Wednesday, February 18, 2009

Speaking in tongues

Nice essay by Zadie Smith in the NY Review of Books here. My mother used to say, "Jeremy, your accent is horrible. Get rid of it." She was right (I had a bit of a West Midlands accent) and I did. Now I suppose I sound a little bit posh, innit.


Oladapo Ogundipe 5:10 pm  
This comment has been removed by the author.
lola,  6:06 pm  

what about the phenomenon of changing accents to suit your environment. I've only ever noticed this in people of mixed cultures. I'm half english, half nigerian, but I've lived in Nigeria, England and now in the US. Depending on whom I'm talking to, my accent changes from pidgin to scouse to posh english or slight american twang. I don't even realize I'm doing it, but I just can't speak to my Nigerian peers in my scouse accent and visa versa!

Anonymous,  6:13 pm  

first of all I love it that Ms Smith writes such lengthy essays. She comes out so magisterial here... there are plenty fine fine things she just touched.. Thanks Jeremy for sharing jare.. what can we do without you.


for extra sake: my friends mentions that she s a kind of snob { i suspect it might be about the Willeseden competition thing] I have never met a celbrity but whats wrong with being just a little snobbish and standoffish.. .. I admire arrogance and spend time pretending not be.

Anonymous,  6:51 pm  

Its called SAS (shifting accent syndrome)

Beat up anyone anyone who mentions authenticity. tell them its rubbish. tell them you cant help re-manufacturing your reality each time. Its not a curable something.

J ( again)

Anonymous,  8:27 pm  

I am laughing o. "Innit"
I hate that word. You did use it for comic effect though.

2nd comment today.

PS: I do not like Catwalk's 'laugh' (Yesterday).

Who's really speaking in tongues?

Anonymous,  8:29 pm  

and who the hell is J?

That's not me o.

Anonymous,  8:57 pm  

good stuff but she needs to stay away from interpreting the black american civil rights era, its actors and motivations. its not her experience and it shows

Anonymous,  11:42 am  

@ last anon: why should she stay away from interpreting it? you mean she has no right to? not even the right of an outsider?
do we need to experience something before we can have insight into into or even lend our perspective??

J(again and again)

Chuka,  2:46 pm  

@ Lola, I feel you so much sis. I was born and bred in Naija, left for the UK at 24. Got to the UK to study and used my best 'fone' learnt from the TV of course. Turns out the Nigerian media is saturated with American TV and my 'fone' was so 'yankified' my american classmate thought I was a fellow Yank! Now I've perfected the Britico 'fone' as well but like ou said I inctantly switch depepnding on who I'm talking to.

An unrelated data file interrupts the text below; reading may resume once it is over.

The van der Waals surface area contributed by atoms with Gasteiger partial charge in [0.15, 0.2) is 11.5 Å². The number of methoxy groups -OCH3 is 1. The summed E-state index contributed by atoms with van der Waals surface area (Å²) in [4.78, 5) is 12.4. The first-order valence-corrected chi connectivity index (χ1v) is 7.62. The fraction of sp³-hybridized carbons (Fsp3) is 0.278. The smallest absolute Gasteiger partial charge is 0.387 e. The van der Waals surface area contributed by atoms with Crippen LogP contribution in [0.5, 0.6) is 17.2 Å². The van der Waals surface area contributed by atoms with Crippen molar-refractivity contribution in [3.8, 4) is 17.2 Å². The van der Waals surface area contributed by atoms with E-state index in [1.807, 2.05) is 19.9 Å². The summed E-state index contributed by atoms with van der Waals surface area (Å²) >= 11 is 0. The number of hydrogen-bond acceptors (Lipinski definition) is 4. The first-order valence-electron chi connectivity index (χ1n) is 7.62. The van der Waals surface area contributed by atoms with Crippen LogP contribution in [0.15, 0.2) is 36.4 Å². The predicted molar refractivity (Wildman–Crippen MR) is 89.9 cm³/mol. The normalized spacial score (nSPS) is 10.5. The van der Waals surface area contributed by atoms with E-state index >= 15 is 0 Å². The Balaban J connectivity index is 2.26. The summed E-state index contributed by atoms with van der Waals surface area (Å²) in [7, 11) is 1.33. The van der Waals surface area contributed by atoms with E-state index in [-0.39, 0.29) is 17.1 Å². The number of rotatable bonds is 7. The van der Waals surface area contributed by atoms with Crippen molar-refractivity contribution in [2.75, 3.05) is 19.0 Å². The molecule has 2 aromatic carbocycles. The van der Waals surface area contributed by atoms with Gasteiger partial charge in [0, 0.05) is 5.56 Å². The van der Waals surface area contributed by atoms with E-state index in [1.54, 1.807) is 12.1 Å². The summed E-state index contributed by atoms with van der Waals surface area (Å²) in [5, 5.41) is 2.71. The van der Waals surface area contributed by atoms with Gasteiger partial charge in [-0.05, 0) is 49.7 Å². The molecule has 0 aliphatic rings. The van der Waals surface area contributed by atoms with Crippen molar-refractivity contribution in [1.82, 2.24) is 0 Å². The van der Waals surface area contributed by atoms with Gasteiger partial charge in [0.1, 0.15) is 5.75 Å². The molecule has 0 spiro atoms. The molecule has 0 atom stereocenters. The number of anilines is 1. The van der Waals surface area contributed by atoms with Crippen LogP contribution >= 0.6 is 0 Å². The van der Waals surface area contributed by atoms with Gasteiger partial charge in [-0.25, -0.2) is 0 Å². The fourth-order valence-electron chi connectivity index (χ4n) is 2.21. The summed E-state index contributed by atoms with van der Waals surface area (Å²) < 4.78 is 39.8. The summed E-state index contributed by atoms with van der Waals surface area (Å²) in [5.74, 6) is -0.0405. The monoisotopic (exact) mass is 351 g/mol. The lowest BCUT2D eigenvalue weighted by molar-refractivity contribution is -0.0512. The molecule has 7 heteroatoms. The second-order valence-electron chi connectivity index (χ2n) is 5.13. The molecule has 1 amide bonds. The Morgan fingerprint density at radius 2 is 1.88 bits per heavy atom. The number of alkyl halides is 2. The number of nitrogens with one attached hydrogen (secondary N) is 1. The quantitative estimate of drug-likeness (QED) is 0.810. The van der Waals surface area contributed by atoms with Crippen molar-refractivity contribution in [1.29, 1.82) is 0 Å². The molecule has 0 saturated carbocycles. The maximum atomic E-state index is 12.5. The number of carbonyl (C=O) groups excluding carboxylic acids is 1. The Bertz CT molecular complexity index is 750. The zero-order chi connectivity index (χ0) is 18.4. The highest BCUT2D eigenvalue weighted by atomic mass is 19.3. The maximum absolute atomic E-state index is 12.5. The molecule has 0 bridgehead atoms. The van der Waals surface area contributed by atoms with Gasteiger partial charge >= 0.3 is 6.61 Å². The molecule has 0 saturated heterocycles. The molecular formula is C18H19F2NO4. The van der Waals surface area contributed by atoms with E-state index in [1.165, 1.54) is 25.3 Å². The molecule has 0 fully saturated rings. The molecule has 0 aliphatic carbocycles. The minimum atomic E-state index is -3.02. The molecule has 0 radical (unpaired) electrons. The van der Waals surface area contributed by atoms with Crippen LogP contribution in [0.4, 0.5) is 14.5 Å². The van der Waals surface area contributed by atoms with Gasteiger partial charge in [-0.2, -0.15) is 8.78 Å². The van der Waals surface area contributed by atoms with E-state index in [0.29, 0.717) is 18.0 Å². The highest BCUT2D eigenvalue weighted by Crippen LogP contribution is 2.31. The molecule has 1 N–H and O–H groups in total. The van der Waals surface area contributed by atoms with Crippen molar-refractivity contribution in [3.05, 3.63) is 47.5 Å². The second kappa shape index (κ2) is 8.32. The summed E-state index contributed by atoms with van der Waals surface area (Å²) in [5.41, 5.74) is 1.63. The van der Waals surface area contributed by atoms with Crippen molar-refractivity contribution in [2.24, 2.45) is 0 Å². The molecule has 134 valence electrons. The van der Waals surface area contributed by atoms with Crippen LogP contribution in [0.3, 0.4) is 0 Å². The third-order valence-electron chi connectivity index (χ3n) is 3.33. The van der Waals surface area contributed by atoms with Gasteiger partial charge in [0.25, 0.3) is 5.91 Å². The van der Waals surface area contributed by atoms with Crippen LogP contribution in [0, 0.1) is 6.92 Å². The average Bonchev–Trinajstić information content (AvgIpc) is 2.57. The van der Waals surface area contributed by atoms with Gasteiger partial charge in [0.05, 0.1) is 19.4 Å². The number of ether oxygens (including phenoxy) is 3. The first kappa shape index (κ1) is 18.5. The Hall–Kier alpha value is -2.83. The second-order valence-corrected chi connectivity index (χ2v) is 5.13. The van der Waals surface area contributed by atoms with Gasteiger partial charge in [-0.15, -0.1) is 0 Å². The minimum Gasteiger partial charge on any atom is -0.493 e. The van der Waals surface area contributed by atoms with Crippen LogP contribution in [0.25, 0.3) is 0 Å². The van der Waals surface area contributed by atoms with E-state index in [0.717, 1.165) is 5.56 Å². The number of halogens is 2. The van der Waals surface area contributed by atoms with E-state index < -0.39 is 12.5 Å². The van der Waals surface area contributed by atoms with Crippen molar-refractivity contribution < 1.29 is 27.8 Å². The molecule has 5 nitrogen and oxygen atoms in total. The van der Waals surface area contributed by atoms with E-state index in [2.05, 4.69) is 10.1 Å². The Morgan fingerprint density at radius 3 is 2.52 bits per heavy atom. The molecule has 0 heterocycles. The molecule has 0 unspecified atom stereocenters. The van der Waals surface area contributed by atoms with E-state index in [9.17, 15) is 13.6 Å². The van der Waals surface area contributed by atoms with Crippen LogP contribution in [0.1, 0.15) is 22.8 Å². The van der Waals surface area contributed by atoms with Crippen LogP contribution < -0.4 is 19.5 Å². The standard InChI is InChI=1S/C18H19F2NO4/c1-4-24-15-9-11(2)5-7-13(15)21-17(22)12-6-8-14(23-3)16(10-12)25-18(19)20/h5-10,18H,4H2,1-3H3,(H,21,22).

I can't use 'fone' with my naija mates ha I wont be accused of forming. Im so bad with this switching thing that when I speak to other immigrants in this multicultural UK whose english is erm 'challenged' (gotta be PC) I actually switch to a Polish or Asian or even African 'fone' am I mad biko?

Sandrine 3:36 pm  

Hi Jeremy,
It's a nice essay, thanks. I can relate to the first part. I have been in Miami for some years now.I still have a French accent when I speak English but now I also have an American accent when I speak French! My kids can also relate to the next part of the essay because they are mixed.My oldest son (9) is starting to struggle to grasp his identity.James McBride describes it beautifully in the "Color of Water".It is not easy because one always desire to belong.Being in-between may mean never be fully accepted by either side.I tell them that it is great to have the background they have. I hope they will agree with me one day.
Take care.

Anonymous,  11:32 pm  

I read Zadie's essay a few days ago and i really liked it particularly the concept of adding voices rather than trying to reduce yourself to one voice. This is something that cross-cultural people especially struggle with and it feeds into the desire for authenticity and a clear identity.

Zadie focuses mostly on Obama’s biracial heritage but I think his multicultural upbringing is just as relevant in this story. The challenges that he’s faced in formulating a coherent identity will be familiar to anyone who has moved around a fair bit in their childhood and even later in life. The cultures you interact with have an impact on you and it starts getting confusing when there are many of them. The feeling of always being an outsider and never really fitting in anywhere can be very hard to overcome. I think that what I like most about Obama is that he’s a great example of how this chameleon like nature can be an asset rather than a drawback in life.


Anonymous,  11:56 pm  

11.42am anon: to answer your question, yes. this isn't fiction and she wasnt writing it as an outsider. she's writing a lot of false stuff on an issue can be sensitive to a lot of people. reading newspapers or what not on how black americans like myself feel about the civil rights movement and its icons of the past, is not education enough in these matters.

Anonymous,  12:51 pm  

Your mother shouldn't have told you that, it wasn't fair. It's the reason you sound the way you do now, like a midlander trying to sound posh. It's all a bit ridiculous. LOL.


Anonymous,  1:14 pm  

That is not me (The last anon) o. In case you are wondering. Someone out there is not playing fair! Trying to be me!

You know who that is if you look among your 'friends' in real life, that is.

About This Blog

  © Blogger templates Psi by 2008

Back to TOP